The cigar was a little veiny, and the cap had some wrinkles in it.  Construction and appearance could be better.  This was the first new cigar to be released by CAO after some changes in leadership, i.e. Tim O. leaving the company, General Cigar takeover, etc..

1/3: Honestly, I found the flavors to be a little difficult to describe.  Ultimately, I'm going with earth and mild to medium tobacco. The ash fell on its own after about 1-1/2 inches.

2/3: Taste has shifted to leather.  From here on out, the cigar is burning hotter and the at-rest smoke has increased.

3/3: More of the flavor that I tasted in the 2nd third, however the cigar never cooled off, despite me slowing down (I wasn't smoking fast to begin with).  I didn't want it to go out, which it didn't, but the heat made it annoying to smoke. 

 Overall, the cigar wasn't bad.  As you can see from the photo, the burn line was actually pretty good.  Nothing about the cigar was exceptional, however.  I would smoke it again, but I'm not going to be seeking it out. 


Size: 5 x 50
Wrapper: Honduran Olancho San Augustin Sun Grown
Binder: Connecticut Broadleaf
Filler:  Nicaraguan and Honduran

Sunday, July 14, 2013

Onyx Reserve Mini Belicoso

This particular stick was given to me in October 2012 by a friend who had a box of these stored since 1999. Because the box was intact, the box-pressed shape held all this time.  I kept it in my humidor until July 2013. 

The cigar still has a rich, strong scent, with "barnyard" being more noticeable at the foot.  There was a whitish-powdery substance on the cap, which I clipped off with a straight cut.  The appearance of this cigar is dark, oily, and leathery, with some subtle veins.  I toasted the foot with a single-flame torch. 

1/3: Smooth and buttery.

2/3: Notes of toasted bread in the 2nd third.

3/3: Mild, but pleasant char taste to accompany the tobacco flavor. 

This cigar held up quite well, for being 14 years old! 

Size: 5 x 50
Wrapper: Blackened Connecticut Broadleaf
Binder: Nicaragua
Filler:  Dominican Republic, Nicaragua, Peru

Friday, May 10, 2013

Foundry #4 Cayley

I had noticed these cigars at the shop in Libertyville because of their unique packaging.  Definitely a gimmick by General Cigar.  Nobody there at the time had any real comments to make, so I wasn't up for justifying the purchase of a $10 cigar because of the metal gear-shaped ring around it and an odd cut.  

Recently though, this size went on 50% clearance - due to customers not being a fan of the size.  Why wouldn't I give it a shot?  Some looking around online suggested that I might find this to be an inconsistent cigar that was more in the mild-medium category.  Perfect for a Sunday morning after breakfast!


1/3: Mild and buttery. The burn line is quite good despite the 45 degree cut at the foot.

2/3: Some increase in strength in the 2nd third.  This cigar still doesn't not exceed the medium category.  I'm a little surprised how the burn line completely corrects itself.  I was half-expecting it to run, but alas, it did not.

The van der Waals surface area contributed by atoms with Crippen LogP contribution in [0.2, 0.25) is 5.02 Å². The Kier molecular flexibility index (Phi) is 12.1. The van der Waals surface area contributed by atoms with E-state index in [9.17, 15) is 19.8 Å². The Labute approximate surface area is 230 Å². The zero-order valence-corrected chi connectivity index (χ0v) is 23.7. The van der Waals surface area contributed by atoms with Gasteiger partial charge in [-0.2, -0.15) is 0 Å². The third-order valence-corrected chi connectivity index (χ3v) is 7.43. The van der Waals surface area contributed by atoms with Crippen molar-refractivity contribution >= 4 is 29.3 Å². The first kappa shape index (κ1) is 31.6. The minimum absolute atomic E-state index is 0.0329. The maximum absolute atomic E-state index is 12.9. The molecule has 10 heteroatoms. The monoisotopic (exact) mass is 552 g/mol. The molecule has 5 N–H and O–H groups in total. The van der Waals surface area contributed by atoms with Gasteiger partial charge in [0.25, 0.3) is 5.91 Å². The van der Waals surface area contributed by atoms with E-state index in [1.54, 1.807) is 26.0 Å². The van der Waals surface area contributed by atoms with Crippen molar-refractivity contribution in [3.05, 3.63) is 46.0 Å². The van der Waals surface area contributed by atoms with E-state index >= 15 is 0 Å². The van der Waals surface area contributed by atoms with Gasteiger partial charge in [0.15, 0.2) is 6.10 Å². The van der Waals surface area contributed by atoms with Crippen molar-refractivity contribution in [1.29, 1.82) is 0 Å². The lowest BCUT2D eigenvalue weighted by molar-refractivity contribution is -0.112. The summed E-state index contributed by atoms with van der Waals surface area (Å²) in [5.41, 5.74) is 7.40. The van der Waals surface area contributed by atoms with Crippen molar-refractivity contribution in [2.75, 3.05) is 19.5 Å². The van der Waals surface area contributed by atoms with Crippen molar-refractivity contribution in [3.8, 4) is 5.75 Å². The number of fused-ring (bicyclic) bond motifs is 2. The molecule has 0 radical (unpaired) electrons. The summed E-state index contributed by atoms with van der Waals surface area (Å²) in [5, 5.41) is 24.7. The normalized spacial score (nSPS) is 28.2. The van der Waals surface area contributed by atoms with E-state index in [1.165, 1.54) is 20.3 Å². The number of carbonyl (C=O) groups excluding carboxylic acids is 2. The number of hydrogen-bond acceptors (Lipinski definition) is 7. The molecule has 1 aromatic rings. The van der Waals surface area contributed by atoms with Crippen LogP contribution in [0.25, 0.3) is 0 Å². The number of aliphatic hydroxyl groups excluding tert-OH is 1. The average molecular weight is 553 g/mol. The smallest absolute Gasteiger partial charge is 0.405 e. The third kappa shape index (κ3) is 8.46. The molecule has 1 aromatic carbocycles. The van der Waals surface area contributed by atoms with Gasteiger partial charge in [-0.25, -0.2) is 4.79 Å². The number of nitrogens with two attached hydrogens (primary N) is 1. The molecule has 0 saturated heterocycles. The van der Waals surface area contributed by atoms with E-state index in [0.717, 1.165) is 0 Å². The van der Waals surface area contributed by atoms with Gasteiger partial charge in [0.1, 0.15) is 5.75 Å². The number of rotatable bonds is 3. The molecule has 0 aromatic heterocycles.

3/3: I opted to keep the metal band around the paper one, as it made it easy to grip the cigar as well as providing a "stand" to keep it from rolling off the table when I put it down.  I left it on a little too long because by the time I was ready to remove it, the heat of the cigar had caused it to swell to the point where it became a little tricky to remove the metal ring.  I managed to remove it without busting the cigar, thankfully. 

Good to the last draw!

I don't know if I got lucky with this one, or if others with issues simply tasted from bad batches.  At the reduced price, this one is a no-brainer.  For $10 a stick, I still wouldn't steer people away.  Milder cigars work for me sometimes....  around breakfast time!
Size: 6-1/2 x 60 (6½" x 60 x 56 x 43)
Wrapper: Connecticut (aged 8 years)
Binder: ?
Filler:  ? 5 unidentified countries (4 non-traditional)

La Palina El Diario (robusto)

This is a Honduran cigar I hadn't been too familiar with, but was recommended by someone at my favorite B&M.  I must say, it's a good stick!  I used my punch cutter and my torch to toast the foot.  Unfortunately, I was meeting a friend this evening for a little celebration, so I did not do a full (or even a mini-review).  The cigar was good enough however, to put an entry on the blog.

The pre-light sniff revealed a deep earthy/musty smell.  I could tell there would be some richness, and I was right.  This cigar produced a nice amount of thick smoke - another thing I like.  It wasn't as much as you'd expect from a Liga Privada T52 (lots of smoke!), but quite enjoyable.

Sweet and spicy with a medium-bodied profile. 
Size: 5 x 52
Wrapper: Honduran Corojo ’99 Rosado
Binder: Honduran Criollo ’98 (x2)
Filler: Nicaraguan Corojo ’99 and Criollo ’98

La Perla Habana Black Pearl Rojo (robusto)

I got this stick in a trade of budget cigars.  Produced at the Toraño factory in Esteli, Nicaragua, Black Pearl has several variations, and they seem to have a decent following. 

As per my ritual, I toasted the foot w/ my torch.

1/3:  The cigar is nice and firm.  The draw is on the tighter side, but acceptable.  Medium-bodied.  As with a a few other cigars I've had from time to time, I pick up a flavor that is difficult for me to describe.  Maybe it's nutmeg..  however another reviewer referred to it as a combination of tea and clove.

2/3:  The cigar is pretty consistent so far.  It is better than I expected, but that shouldn't mean too much as I hadn't done a lot of research into this brand before trying it.  I am used to seeing them in the catalogs rather than in the local B&Ms.

3/3: A little stronger in the final third, but still remains consistent.

I'd try it again, or at least another from the Black Pearl series.

Size: 5 x 52
Wrapper: Habana Criollo
Binder: Habana Criollo
Filler:  Nicaragua

Sunday, April 28, 2013

La Aroma de Cuba EE #2 (robusto)